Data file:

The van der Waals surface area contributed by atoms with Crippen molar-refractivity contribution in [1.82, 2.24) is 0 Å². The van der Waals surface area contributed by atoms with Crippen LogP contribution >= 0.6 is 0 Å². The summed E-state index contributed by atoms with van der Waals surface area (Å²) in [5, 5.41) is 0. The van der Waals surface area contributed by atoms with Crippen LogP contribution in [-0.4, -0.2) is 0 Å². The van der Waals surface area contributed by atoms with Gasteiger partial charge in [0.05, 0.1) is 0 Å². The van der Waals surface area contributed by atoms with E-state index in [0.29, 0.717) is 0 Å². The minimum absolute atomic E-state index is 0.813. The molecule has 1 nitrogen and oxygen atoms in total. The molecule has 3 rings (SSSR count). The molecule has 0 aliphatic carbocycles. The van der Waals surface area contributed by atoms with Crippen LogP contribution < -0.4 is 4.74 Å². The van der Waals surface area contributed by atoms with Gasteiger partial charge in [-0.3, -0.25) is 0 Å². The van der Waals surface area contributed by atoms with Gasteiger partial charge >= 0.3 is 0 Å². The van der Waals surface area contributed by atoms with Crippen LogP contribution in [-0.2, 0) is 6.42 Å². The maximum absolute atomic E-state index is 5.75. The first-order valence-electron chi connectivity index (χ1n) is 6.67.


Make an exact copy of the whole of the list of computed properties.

The van der Waals surface area contributed by atoms with Crippen molar-refractivity contribution in [1.82, 2.24) is 0 Å². The van der Waals surface area contributed by atoms with Crippen LogP contribution >= 0.6 is 0 Å². The summed E-state index contributed by atoms with van der Waals surface area (Å²) in [5, 5.41) is 0. The van der Waals surface area contributed by atoms with Crippen LogP contribution in [-0.4, -0.2) is 0 Å². The van der Waals surface area contributed by atoms with Gasteiger partial charge in [0.05, 0.1) is 0 Å². The van der Waals surface area contributed by atoms with E-state index in [0.29, 0.717) is 0 Å². The minimum absolute atomic E-state index is 0.813. The molecule has 1 nitrogen and oxygen atoms in total. The molecule has 3 rings (SSSR count). The molecule has 0 aliphatic carbocycles. The van der Waals surface area contributed by atoms with Crippen LogP contribution < -0.4 is 4.74 Å². The van der Waals surface area contributed by atoms with Gasteiger partial charge in [-0.3, -0.25) is 0 Å². The van der Waals surface area contributed by atoms with Gasteiger partial charge >= 0.3 is 0 Å². The van der Waals surface area contributed by atoms with Crippen LogP contribution in [-0.2, 0) is 6.42 Å². The maximum absolute atomic E-state index is 5.75. The first-order valence-electron chi connectivity index (χ1n) is 6.67.